Nature's Classroom - GIVEAWAY!

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Nature's Classroom
© Laure Ferlita, All Rights Reserved
9 x 12 inches
watercolor, acrylic, ink, gouache, and graphite
Please click to enlarge
Three or four years ago, I got an idea to paint old "specimen cards" that looked like they came out of a kid's science kit. You may remember them—they had a few slides, a small, low-powered microscope, and a manual about how to find "specimens."

I decided to start with a Google search of specimen cards. I came up with a lot of interesting hits, but nothing like I had in my imagination. I set about drawing out my idea and combined it with a paintbrush. The brush seemed more appropriate as much of my learning has been acquired at the tip of a paintbrush.

After the cards were drawn and painted, I decided to add some of the items from my personal "nature collection." Over the years, my husband and family have learned to save dead bug carcasses, butterfly wings, and bird egg shells (among other things) for me. Odd, I suppose, but each item is cherished!

From there, I was stuck. What to add next? Finally, I happen to be taking some photos of my journal with my palette sitting in the photo as well. I decided to add the palette. The palette itself is an old one from Winsor Newton that has 18 quarter-wells. A month or so later, I stumbled across a pair of binoculars my husband used to collect—into the painting they went.

Again, I lost direction and the painting laid, neglected and unfinished, for nearly a year.

The issue was that I could not figure out the background. I thought about rocks, grass, pebbles, or some other surface—outside. I wanted to get it finished, but just couldn't quite see the background working out. One day, Chris and I were in the studio and he asked why I hadn't finished the painting.
Nature's Classroom
© Laure Ferlita, All Rights Reserved
9 x 12 inches
watercolor, acrylic, ink, gouache, and graphite
Please click to enlarge
I told him about my dilemma and he immediately started making suggestions. When he suggested the surface of his antique Federal Reserve desk that he uses as an art desk in his studio I knew that was my answer! It was a reddish oak with heavy graining and years of abuse—perfect!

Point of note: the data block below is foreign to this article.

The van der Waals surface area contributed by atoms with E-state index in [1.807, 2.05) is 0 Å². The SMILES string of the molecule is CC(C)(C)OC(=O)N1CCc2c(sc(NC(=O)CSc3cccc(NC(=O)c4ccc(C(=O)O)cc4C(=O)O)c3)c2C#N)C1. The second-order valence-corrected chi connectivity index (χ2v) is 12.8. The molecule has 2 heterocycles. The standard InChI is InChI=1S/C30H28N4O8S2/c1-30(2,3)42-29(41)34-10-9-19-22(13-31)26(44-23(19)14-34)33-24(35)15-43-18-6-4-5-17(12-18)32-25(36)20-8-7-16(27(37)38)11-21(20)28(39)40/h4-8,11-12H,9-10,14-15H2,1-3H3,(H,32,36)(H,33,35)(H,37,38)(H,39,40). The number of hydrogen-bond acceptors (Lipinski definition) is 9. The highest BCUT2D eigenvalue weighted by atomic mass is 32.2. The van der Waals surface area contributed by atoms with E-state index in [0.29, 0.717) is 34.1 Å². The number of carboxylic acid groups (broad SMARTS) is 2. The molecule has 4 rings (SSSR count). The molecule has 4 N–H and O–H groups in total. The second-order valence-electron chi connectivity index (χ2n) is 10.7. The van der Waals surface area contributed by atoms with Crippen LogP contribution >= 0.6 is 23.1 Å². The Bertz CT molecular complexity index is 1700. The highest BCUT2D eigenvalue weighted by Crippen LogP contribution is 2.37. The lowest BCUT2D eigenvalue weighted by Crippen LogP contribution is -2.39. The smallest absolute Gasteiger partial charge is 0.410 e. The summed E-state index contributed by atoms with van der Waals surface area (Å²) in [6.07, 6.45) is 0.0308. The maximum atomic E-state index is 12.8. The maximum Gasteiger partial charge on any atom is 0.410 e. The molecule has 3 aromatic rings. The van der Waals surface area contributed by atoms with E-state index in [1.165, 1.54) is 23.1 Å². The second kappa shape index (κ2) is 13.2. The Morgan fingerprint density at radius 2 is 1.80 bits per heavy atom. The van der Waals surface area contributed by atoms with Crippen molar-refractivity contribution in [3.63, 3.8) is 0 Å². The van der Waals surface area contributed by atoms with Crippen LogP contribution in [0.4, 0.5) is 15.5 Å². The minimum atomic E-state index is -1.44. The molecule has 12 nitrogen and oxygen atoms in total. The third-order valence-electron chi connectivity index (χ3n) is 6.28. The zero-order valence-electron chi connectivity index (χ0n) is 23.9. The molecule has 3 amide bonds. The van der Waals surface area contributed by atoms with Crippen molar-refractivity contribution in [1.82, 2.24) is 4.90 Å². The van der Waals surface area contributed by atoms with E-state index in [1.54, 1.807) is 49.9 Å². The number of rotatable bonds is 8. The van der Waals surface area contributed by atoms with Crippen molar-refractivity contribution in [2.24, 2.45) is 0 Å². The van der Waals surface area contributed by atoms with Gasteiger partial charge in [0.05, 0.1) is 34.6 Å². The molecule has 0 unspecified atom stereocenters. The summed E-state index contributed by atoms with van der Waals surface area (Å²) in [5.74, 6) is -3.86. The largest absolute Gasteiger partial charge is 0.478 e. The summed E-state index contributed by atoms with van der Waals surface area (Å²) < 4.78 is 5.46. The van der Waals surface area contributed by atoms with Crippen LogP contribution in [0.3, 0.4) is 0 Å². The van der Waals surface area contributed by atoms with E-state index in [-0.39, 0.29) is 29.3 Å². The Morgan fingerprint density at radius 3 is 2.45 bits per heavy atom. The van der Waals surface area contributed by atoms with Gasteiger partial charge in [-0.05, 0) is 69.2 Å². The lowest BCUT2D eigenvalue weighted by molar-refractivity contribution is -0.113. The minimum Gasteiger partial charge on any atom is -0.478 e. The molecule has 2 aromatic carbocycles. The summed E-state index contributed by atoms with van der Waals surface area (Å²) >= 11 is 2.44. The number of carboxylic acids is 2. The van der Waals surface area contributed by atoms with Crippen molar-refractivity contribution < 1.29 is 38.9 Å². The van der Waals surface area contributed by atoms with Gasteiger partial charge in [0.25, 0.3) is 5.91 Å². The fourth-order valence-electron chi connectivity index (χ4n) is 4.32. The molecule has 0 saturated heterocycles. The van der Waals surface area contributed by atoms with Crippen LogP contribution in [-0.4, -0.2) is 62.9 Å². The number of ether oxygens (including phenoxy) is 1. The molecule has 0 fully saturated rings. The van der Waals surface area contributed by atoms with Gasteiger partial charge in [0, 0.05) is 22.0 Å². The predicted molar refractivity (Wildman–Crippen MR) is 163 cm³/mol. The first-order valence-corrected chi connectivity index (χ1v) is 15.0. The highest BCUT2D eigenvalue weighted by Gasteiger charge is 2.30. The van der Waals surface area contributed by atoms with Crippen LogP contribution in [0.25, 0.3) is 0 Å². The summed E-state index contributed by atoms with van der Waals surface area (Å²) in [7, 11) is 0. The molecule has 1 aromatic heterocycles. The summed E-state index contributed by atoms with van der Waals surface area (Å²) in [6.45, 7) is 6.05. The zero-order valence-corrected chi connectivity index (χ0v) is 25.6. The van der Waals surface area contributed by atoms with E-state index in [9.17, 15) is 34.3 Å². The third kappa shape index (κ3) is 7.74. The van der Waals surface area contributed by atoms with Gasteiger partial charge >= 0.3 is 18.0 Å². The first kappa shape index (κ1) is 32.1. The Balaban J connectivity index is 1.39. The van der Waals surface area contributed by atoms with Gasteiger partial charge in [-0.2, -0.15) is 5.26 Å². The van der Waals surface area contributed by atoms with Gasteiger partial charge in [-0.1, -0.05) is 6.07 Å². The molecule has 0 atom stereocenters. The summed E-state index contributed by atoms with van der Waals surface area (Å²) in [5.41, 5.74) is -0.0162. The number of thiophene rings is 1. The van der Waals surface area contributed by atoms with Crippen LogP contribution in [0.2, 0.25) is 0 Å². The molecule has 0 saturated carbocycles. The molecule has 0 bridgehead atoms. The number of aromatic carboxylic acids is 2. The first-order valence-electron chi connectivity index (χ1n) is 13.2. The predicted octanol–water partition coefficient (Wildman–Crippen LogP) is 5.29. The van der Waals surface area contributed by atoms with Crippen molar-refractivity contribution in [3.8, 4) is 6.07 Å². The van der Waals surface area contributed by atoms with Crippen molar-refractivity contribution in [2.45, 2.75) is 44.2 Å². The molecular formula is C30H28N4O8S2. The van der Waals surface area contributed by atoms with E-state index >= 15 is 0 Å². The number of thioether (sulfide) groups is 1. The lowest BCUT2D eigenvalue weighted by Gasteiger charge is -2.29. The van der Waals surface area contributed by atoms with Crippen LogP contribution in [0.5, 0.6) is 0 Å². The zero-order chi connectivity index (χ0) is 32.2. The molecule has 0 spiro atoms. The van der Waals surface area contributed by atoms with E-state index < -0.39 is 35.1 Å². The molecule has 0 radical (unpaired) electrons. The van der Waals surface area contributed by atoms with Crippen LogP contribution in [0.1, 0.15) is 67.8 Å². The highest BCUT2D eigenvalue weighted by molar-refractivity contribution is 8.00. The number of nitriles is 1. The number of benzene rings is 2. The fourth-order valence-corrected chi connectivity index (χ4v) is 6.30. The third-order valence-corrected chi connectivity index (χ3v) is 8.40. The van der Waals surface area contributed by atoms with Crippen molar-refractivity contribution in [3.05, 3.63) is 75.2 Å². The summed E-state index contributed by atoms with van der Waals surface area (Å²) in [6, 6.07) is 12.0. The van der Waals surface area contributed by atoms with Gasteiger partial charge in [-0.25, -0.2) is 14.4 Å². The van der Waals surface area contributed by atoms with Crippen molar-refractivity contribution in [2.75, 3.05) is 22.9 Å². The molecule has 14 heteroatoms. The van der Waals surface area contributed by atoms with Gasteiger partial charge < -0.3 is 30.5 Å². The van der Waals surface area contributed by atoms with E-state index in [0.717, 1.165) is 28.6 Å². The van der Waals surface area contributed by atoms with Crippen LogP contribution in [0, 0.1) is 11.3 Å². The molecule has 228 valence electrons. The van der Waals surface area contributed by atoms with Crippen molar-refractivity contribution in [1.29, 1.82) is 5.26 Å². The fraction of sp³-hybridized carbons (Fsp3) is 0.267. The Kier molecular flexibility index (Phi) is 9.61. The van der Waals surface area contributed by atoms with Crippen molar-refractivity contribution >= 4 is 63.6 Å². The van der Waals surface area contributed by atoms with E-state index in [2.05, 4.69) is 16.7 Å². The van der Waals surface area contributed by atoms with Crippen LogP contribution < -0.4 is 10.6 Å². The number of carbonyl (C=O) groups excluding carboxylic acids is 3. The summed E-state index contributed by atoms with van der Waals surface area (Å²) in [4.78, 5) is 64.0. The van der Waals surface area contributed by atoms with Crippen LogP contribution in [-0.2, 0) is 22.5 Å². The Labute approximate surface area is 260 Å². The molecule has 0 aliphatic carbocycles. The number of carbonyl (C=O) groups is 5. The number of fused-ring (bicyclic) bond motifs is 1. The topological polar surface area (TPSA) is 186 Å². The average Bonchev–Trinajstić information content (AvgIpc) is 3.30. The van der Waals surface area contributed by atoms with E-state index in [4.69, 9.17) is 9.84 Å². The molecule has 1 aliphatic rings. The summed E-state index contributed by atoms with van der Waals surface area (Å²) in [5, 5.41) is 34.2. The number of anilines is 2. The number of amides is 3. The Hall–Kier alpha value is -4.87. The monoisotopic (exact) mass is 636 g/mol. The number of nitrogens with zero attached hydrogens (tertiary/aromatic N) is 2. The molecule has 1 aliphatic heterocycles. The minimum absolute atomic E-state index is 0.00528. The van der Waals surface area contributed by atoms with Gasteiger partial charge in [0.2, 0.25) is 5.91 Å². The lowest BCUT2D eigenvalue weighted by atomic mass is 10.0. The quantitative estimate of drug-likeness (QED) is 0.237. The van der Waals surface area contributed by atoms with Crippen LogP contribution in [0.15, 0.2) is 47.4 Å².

Well, almost perfect.

I had not taken into consideration that I might be doing a dark background and I needed to figure out a way to keep the binocs from getting "lost" against such a background. I knew a piece of paper would work, but what kind of paper?

I wanted something that would tell a story. I had recently purchased some old French letters from an online store and with them came an old air mail envelope. That became my model with sketches and notes on it as if I had gone to the post office and become captivated by the falling leaves.

For balance, the compass and leaf were added. Now I only had one "blank spot." Imagine my joy (and relief) when the new hardbound  Stillman & Birn sketchbook arrived! A sketchbook! Yes! The final piece.

Nature's Classroom was (finally!!) completed this month. It has a little bit of everything in it as fair as medium goes, but the majority of it watercolor. I love the fact that there was never a "still life" set up—it was all created piecemeal until it came together as a whole.

To celebrate the successful conclusion of the odyssey, I will be offering one 8 x 10 print* of Nature's Classroom as a giveaway!  This is a win-it-before-you-can-buy-it deal. I will be offering the prints in my Etsy shop after the giveaway.

If you'd be interested in winning this print, leave me a comment below about what you've learned in Mother Nature's classroom! 

*This giveaway is for one 8 x 10 inch print of Nature's Classroom. This is for the print only. No copyrights or rights are included. The print may not be reproduced for any reason without written consent from the artist.
Please leave a comment (just one, please!) on this post by Thursday night, November 1st, at 12:00 am EST. The winner will be announced on Friday!

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